16
$\begingroup$

My Attempt:

$1.$ $G$ is abelian if and only if the mapping $g\mapsto g^{-1}$ is an isomorphism on the group $G$.

$2.$If $G$ is finite and every irreducible character is linear then $G$ is abelian.

$3.$If $\operatorname{Aut}(G)$ acts on the set $G-\{e\}$ transitively then $G$ is abelian.

$4.$If $\mathbb Z_2$ acts by automorphism on a finite group $G$ fixed point freely then $G$ is abelian.

$5.$ If $\forall a,b\in G$ $ ab=ba$ then $G$ is Abelian.

My Question:

The above are the things which I already use to show a group will be Abelian.

Is/are there any other way(s) to show a group $G$ to be Abelian?

$\endgroup$
1
  • $\begingroup$ It took me way too long to realize that by “$g\mapsto g^{-1}$ is an isomorphism” you actually mean “$g\mapsto g^{-1}$ is a homomorphism”. I was grinding my gears how it could fail to be bijective. $\endgroup$ Oct 1, 2019 at 18:29

9 Answers 9

14
$\begingroup$

A group $G$ is abelian if and only if the multiplication map $\circ:G\times G\to G$ is a homomorphism.

$\endgroup$
2
  • $\begingroup$ This is exceedingly cool. It's essentially a completely abstract definition of abelian groups! $\endgroup$
    – user1729
    Sep 26, 2019 at 16:45
  • 3
    $\begingroup$ @user1729 Related facts are that an abelian group is a group object internal to the category of groups, and that the 2-morphisms of a 2-category with one object and only the identity 1-morphism form an abelian group. ncatlab.org/nlab/show/Eckmann-Hilton+argument $\endgroup$ Sep 26, 2019 at 17:05
8
$\begingroup$

If $G/Z(G)$ is cyclic, then $G$ is abelian.

and its corollary for finite groups:

If $|Z(G)| > \frac {1}{4} |G|$, then $G$ is abelian.

$\endgroup$
1
7
$\begingroup$

If $G$ is finite of order $n$ and $n$ is an abelian number, then $G$ is abelian.

$n$ is an abelian number when $n$ is a cubefree nilpotent number, that is, if $n = p_1^{a_1} \cdots p_r^{a_r}$, then

  • $a_i < 3$
  • $p_i^k \not \equiv 1 \bmod{p_j}$ for all $1 \leq k \leq a_i$

(adapted from this answer)

$\endgroup$
6
$\begingroup$

If you know a generating set for the group $G$, so a set $S$ such that $G=\langle S\rangle$, then $G$ is abelian if and only if $xy=yx$ for every $x, y\in S$.

That is, you just need to check commutativity of the generators rather than of all elements.

$\endgroup$
6
$\begingroup$

How about if $G = Z(G)$, or if $\operatorname{Inn}(G) \cong 1$, ($\operatorname{Inn}(G)$ is the group of inner automorphisms).

These two criteria are related to eachother quite directly by the isomorphism $\frac{G}{Z(G)} \cong \operatorname{Inn}(G)$.

$\endgroup$
5
$\begingroup$

If we know (e.g. by Sylow's theorems) that there exist an abelian normal subgroup $H \unlhd G$ and another subgroup $U$ such that $HU = G$ and $H\cap U = \{e\}$, then $G = U \rtimes H$. If the only group action of $U$ on $H$ (i.e. the only homomorphism $U \rightarrow \operatorname{Aut}(H)$) is trivial, the group is abelian.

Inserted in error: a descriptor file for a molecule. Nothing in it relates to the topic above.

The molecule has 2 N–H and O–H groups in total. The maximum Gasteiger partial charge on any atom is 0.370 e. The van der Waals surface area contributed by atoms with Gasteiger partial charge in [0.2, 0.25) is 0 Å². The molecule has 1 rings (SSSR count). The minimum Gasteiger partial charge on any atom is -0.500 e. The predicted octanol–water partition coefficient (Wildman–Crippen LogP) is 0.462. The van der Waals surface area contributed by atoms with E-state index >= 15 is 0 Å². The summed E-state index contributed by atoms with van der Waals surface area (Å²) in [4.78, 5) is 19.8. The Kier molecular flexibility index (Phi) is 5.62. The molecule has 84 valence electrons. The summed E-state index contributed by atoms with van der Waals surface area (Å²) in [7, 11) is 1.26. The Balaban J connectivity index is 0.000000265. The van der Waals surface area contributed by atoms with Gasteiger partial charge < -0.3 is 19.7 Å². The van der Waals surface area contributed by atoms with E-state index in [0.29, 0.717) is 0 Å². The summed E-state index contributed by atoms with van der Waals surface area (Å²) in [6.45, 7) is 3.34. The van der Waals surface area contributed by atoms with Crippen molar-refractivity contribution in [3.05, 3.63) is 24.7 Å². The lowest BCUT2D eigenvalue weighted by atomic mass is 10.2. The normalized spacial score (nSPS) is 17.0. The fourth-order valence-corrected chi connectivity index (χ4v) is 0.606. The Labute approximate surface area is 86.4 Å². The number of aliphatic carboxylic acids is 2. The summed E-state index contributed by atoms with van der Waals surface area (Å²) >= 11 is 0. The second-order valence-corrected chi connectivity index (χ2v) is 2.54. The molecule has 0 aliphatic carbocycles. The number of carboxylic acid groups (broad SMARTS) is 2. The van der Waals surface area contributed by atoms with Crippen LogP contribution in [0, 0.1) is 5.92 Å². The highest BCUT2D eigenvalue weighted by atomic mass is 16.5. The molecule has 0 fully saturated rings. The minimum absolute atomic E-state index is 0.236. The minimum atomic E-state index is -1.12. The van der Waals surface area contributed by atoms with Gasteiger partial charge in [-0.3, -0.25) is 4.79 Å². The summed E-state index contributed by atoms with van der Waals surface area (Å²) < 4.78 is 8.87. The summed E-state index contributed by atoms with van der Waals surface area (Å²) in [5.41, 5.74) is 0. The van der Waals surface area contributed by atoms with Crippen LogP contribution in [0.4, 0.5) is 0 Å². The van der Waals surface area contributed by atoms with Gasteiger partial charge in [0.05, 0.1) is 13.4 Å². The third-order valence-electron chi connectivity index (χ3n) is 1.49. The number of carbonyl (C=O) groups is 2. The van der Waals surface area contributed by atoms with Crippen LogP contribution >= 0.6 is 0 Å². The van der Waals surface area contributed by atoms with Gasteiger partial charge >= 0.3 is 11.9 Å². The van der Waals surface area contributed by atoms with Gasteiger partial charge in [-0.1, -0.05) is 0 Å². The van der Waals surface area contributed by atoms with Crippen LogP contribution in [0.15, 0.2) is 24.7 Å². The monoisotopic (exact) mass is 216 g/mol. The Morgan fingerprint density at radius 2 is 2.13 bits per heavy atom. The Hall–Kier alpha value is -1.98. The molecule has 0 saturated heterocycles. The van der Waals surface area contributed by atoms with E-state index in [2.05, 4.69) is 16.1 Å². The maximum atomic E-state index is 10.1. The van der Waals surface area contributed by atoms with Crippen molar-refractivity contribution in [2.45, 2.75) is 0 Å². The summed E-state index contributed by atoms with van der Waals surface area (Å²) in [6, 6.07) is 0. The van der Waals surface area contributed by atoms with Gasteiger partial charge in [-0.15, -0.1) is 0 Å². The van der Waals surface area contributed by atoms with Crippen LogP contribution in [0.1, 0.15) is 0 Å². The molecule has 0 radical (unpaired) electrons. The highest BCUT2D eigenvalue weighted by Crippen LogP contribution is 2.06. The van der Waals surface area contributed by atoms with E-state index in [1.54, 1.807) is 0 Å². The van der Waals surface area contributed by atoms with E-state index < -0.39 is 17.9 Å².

This worked for me in practice in a few undergrad problems on finite groups. Not sure if it's helpful elsewhere.

$\endgroup$
4
$\begingroup$

(1) A group G is abelian iff G is equal to its center

(2) A group G is abelian iff G is isomorphic to an abelian group.

(3) If G is a group and every element in G has order 1 then G is abelian.

(4) If G is a group and every element in G has order 2 then G is abelian.

(5) Every cyclic group is abelian.

(6) If a group G has prime order then it is abelian.

Proof of (6): Let G be a group of prime order, p. Let $g\in G$ be such that $g$ is not the identity, by lagranges theorem , $<g>$ divides $|G|$. Since the order of G is prime, the order of $<g>$ is either 1 or p. Since $g$ is not the the identity, it follows that G is cyclic, and thus abelian by (5).

(7) A subgroup H of G is abelian if G is abelian.

(8) Let G be a finite group and H an abelian subgroup. If the order of H is the order of G then G is abelian.

$\endgroup$
1
  • 2
    $\begingroup$ Also $G$ is abelian if it has order square of a prime. $\endgroup$ Dec 28, 2019 at 9:49
3
$\begingroup$

A finite group $G$ is Abelian if and only if every irreducible complex representation of $G$ is one dimensional.

$\endgroup$
2
$\begingroup$

You could show the first derived subgroup, the commutator, is trivial. It's the group generated by all $[x,y]=xyx^{-1}y^{-1}$ for $x,y\in G$. Denoted $[G,G]$ or $G'$.

$\endgroup$

Your Answer

By clicking “Post Your Answer”, you agree to our terms of service, privacy policy and cookie policy

Not the answer you're looking for? Browse other questions tagged or ask your own question.